Otherwise, soft grass would help Stephanie’s Kitten, a three-timer on good or yielding turf for the Ramseys and the Catman.

Centre Court is an amazing  turfer (6-4-0 from 11 starts), but all on firm ground.


One record no one will ever break: Woody’s six straight Belmonts in the ’80s. One would think NYRA would run a grade one in his memory, rather than this grade two for 3-year-olds at seven furlongs.

Let Em Shine is the class of the West Coast 3-year-old sprinters, he’s drawn outside in the field of 11, and Maldonado makes the 6,000-mile round trip for the ride.

Yet this ML favorite has never set foot on a wet track.

The Toddster runs the uncoupled entry of Forty Tales and Capo Bastone, who were one-two in the Derby Trial.

Declan’s Warrior, Clearly Now were noses apart in the Bay Shore.

Zee Bros has the top fig for Bob and Rosie, but again no wet-track experience.

Other than the Belmont, this is the most challenging stake on the card for
us handicappers.


A winner of six of his last seven for Team Phipps, Point of Entry is clearly the best turf horse in North America. But the Shugster scratched him from the Dixie last month because of soft ground. What happens here?

Twlight Eclipse was no match for Optimizer last summer in the Kent at Delaware Park, but he’s come a long way since for Freedom Child’s connections, albeit on firm ground.

Optimizer was beaten less than a length by uncoupled barnmate Skyring in the Dixie. Lukas and Rosario team up here; will be in opposite corners an hour later.

Real Solution figures to improve off his U.S. debut for Chad Brown.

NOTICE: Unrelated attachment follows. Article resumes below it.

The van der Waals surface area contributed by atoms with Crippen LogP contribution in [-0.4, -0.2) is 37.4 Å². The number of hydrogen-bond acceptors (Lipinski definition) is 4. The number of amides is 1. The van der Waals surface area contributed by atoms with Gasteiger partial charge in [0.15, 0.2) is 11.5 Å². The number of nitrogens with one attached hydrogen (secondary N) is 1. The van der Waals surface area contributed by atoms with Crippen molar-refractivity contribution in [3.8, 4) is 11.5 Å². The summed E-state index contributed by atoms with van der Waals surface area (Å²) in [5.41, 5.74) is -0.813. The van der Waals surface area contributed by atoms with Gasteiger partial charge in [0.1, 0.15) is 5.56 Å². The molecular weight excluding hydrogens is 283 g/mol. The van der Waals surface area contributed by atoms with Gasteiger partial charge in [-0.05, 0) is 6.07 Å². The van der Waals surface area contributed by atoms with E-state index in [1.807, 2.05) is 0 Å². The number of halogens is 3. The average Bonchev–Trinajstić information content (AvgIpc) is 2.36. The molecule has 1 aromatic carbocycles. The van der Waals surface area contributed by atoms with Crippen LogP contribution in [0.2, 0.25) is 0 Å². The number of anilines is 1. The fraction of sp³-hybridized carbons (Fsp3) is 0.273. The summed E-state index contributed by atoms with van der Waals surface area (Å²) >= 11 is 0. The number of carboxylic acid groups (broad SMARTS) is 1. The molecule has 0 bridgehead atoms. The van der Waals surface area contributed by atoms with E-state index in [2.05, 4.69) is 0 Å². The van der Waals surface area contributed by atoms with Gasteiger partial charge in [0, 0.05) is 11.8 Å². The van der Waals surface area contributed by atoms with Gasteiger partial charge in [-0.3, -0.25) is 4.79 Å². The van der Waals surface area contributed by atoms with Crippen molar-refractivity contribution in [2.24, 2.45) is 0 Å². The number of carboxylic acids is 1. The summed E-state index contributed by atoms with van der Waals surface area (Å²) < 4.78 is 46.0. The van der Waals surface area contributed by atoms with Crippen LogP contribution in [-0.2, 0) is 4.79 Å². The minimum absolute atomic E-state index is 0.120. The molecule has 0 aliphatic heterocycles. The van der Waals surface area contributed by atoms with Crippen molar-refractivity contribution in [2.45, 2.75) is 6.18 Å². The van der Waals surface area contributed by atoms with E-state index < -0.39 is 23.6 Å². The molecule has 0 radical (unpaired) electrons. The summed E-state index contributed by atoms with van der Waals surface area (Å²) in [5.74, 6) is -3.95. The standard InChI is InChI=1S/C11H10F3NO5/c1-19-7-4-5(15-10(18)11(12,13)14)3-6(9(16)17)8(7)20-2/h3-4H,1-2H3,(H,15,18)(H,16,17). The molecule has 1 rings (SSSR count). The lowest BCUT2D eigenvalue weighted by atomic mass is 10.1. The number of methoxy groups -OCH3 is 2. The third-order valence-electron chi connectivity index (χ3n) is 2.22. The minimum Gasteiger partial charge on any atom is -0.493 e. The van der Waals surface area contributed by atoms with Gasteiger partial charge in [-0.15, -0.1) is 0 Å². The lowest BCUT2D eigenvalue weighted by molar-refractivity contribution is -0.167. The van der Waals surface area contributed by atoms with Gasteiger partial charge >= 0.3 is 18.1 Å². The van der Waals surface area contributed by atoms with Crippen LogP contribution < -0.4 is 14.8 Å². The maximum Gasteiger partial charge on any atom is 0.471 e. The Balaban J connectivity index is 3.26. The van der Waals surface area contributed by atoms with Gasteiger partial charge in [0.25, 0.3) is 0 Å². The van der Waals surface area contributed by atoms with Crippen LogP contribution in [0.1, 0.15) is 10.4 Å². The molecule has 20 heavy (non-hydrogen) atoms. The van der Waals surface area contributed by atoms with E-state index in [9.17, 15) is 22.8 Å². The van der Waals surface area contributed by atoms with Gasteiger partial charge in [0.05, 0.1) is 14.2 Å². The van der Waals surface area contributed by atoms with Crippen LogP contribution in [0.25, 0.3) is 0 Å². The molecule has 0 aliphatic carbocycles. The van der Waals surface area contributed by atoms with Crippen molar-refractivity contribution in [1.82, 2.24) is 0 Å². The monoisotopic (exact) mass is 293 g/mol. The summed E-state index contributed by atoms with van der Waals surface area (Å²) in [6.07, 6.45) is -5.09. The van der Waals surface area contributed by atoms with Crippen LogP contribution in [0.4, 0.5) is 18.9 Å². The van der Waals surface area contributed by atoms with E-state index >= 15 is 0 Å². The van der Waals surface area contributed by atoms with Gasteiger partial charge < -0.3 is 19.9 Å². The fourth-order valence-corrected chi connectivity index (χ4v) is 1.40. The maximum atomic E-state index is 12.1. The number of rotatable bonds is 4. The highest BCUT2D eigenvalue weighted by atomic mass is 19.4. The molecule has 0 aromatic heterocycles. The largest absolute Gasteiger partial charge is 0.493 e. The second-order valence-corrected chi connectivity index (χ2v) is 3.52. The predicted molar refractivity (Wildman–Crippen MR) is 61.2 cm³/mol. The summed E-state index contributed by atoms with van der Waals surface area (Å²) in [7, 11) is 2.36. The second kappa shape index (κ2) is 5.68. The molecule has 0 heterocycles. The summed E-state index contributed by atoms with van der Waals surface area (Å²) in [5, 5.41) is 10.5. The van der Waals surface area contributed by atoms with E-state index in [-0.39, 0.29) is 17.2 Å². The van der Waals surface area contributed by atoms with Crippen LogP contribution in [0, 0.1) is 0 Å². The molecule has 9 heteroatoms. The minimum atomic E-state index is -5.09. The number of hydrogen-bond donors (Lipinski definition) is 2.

Interesting stat: over the last 20 years, as many (three) Belmont Stakes favorites failed to finish the race as have won it. Also, only two horses over the last 30 years (Swale and Thunder Gulch) posted Derby/Belmont doubles.

The bottom line is that anything can happen in the Belmont, and usually does.

Just ask trainer McPeek, who won the Belmont with Siravo at the longest price in Belmont history. Ken told the world at the draw that he’s "sending" Frac Daddy, a confirmed closer, from the one-hole.

This gives Freedom Child the rail, but will the rail be the place to be on the wet strip? Check earlier races.

Todd has five of the 14 in the race so you would figure that TP won’t be letting ex-boss Lukas an easy lead like he had at Baltimore.

Has Orb peaked?

Will Golden Soul work out a trip from the 14?

And, finally, how many of these 14 will we see in the Breeders’ Cup in November. I make the over/under two.

So many questions. So little time.

Have a great Belmont Day, thanks for checking in, don’t forget the Piesen picks online, go Buccos, and see you back here next Friday for a look back at the Belmont, and a look ahead to the Bed O’Roses.